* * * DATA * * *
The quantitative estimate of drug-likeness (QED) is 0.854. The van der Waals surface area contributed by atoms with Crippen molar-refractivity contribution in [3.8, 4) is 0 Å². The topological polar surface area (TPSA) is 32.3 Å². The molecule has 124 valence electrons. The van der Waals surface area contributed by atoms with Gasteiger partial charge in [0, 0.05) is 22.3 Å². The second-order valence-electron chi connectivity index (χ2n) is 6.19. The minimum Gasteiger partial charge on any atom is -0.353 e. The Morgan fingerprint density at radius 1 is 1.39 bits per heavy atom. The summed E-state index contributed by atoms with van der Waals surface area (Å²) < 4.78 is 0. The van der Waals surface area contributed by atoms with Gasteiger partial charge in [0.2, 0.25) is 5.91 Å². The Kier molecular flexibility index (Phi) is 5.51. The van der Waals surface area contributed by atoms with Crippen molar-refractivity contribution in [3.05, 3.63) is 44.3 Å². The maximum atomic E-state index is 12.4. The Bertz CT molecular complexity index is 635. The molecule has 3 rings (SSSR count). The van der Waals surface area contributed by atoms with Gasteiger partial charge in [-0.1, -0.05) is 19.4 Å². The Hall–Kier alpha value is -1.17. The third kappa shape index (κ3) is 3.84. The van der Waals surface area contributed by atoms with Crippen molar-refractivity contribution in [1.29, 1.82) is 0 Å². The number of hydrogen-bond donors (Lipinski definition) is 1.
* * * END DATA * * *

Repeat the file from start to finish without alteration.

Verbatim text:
The quantitative estimate of drug-likeness (QED) is 0.854. The van der Waals surface area contributed by atoms with Crippen molar-refractivity contribution in [3.8, 4) is 0 Å². The topological polar surface area (TPSA) is 32.3 Å². The molecule has 124 valence electrons. The van der Waals surface area contributed by atoms with Gasteiger partial charge in [0, 0.05) is 22.3 Å². The second-order valence-electron chi connectivity index (χ2n) is 6.19. The minimum Gasteiger partial charge on any atom is -0.353 e. The Morgan fingerprint density at radius 1 is 1.39 bits per heavy atom. The summed E-state index contributed by atoms with van der Waals surface area (Å²) < 4.78 is 0. The van der Waals surface area contributed by atoms with Gasteiger partial charge in [0.2, 0.25) is 5.91 Å². The Kier molecular flexibility index (Phi) is 5.51. The van der Waals surface area contributed by atoms with Crippen molar-refractivity contribution in [3.05, 3.63) is 44.3 Å². The maximum atomic E-state index is 12.4. The Bertz CT molecular complexity index is 635. The molecule has 3 rings (SSSR count). The van der Waals surface area contributed by atoms with Gasteiger partial charge in [-0.1, -0.05) is 19.4 Å². The Hall–Kier alpha value is -1.17. The third kappa shape index (κ3) is 3.84. The van der Waals surface area contributed by atoms with Crippen molar-refractivity contribution in [1.29, 1.82) is 0 Å². The number of hydrogen-bond donors (Lipinski definition) is 1.